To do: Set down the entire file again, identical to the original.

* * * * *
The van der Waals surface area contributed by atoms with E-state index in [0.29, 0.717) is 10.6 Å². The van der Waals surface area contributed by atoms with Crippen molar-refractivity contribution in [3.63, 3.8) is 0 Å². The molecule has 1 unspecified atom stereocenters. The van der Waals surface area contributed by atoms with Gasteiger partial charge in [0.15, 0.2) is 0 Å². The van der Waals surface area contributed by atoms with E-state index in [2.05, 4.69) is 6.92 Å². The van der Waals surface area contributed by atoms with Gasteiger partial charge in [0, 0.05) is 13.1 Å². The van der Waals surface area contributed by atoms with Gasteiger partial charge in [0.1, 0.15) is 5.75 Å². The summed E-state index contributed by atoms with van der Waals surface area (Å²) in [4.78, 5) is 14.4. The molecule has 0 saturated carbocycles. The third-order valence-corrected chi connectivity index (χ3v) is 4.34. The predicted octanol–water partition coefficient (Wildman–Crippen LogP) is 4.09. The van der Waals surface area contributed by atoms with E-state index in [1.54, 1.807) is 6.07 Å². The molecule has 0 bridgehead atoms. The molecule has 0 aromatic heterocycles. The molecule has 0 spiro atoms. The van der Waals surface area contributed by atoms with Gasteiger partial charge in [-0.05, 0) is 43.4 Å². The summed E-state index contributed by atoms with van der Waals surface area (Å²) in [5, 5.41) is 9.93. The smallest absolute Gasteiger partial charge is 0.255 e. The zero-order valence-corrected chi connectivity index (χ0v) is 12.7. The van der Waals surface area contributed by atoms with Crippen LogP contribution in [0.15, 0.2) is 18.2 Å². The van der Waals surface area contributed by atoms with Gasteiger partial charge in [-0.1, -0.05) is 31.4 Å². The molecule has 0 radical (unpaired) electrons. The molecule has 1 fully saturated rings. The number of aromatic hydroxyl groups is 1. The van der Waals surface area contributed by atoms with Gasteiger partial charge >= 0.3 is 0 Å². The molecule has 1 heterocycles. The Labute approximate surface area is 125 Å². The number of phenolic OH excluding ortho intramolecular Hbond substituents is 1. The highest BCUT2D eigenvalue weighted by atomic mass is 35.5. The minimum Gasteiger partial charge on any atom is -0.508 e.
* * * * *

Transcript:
The van der Waals surface area contributed by atoms with E-state index in [0.29, 0.717) is 10.6 Å². The van der Waals surface area contributed by atoms with Crippen molar-refractivity contribution in [3.63, 3.8) is 0 Å². The molecule has 1 unspecified atom stereocenters. The van der Waals surface area contributed by atoms with Gasteiger partial charge in [0.15, 0.2) is 0 Å². The van der Waals surface area contributed by atoms with E-state index in [2.05, 4.69) is 6.92 Å². The van der Waals surface area contributed by atoms with Gasteiger partial charge in [0, 0.05) is 13.1 Å². The van der Waals surface area contributed by atoms with Gasteiger partial charge in [0.1, 0.15) is 5.75 Å². The summed E-state index contributed by atoms with van der Waals surface area (Å²) in [4.78, 5) is 14.4. The molecule has 0 saturated carbocycles. The third-order valence-corrected chi connectivity index (χ3v) is 4.34. The predicted octanol–water partition coefficient (Wildman–Crippen LogP) is 4.09. The van der Waals surface area contributed by atoms with E-state index in [1.54, 1.807) is 6.07 Å². The molecule has 0 bridgehead atoms. The molecule has 0 aromatic heterocycles. The molecule has 0 spiro atoms. The van der Waals surface area contributed by atoms with Gasteiger partial charge in [-0.05, 0) is 43.4 Å². The summed E-state index contributed by atoms with van der Waals surface area (Å²) in [5, 5.41) is 9.93. The smallest absolute Gasteiger partial charge is 0.255 e. The zero-order valence-corrected chi connectivity index (χ0v) is 12.7. The van der Waals surface area contributed by atoms with Crippen LogP contribution in [0.15, 0.2) is 18.2 Å². The van der Waals surface area contributed by atoms with Gasteiger partial charge in [-0.1, -0.05) is 31.4 Å². The molecule has 0 radical (unpaired) electrons. The molecule has 1 fully saturated rings. The number of aromatic hydroxyl groups is 1. The van der Waals surface area contributed by atoms with Gasteiger partial charge >= 0.3 is 0 Å². The molecule has 1 heterocycles. The Labute approximate surface area is 125 Å². The number of phenolic OH excluding ortho intramolecular Hbond substituents is 1. The highest BCUT2D eigenvalue weighted by atomic mass is 35.5. The minimum Gasteiger partial charge on any atom is -0.508 e.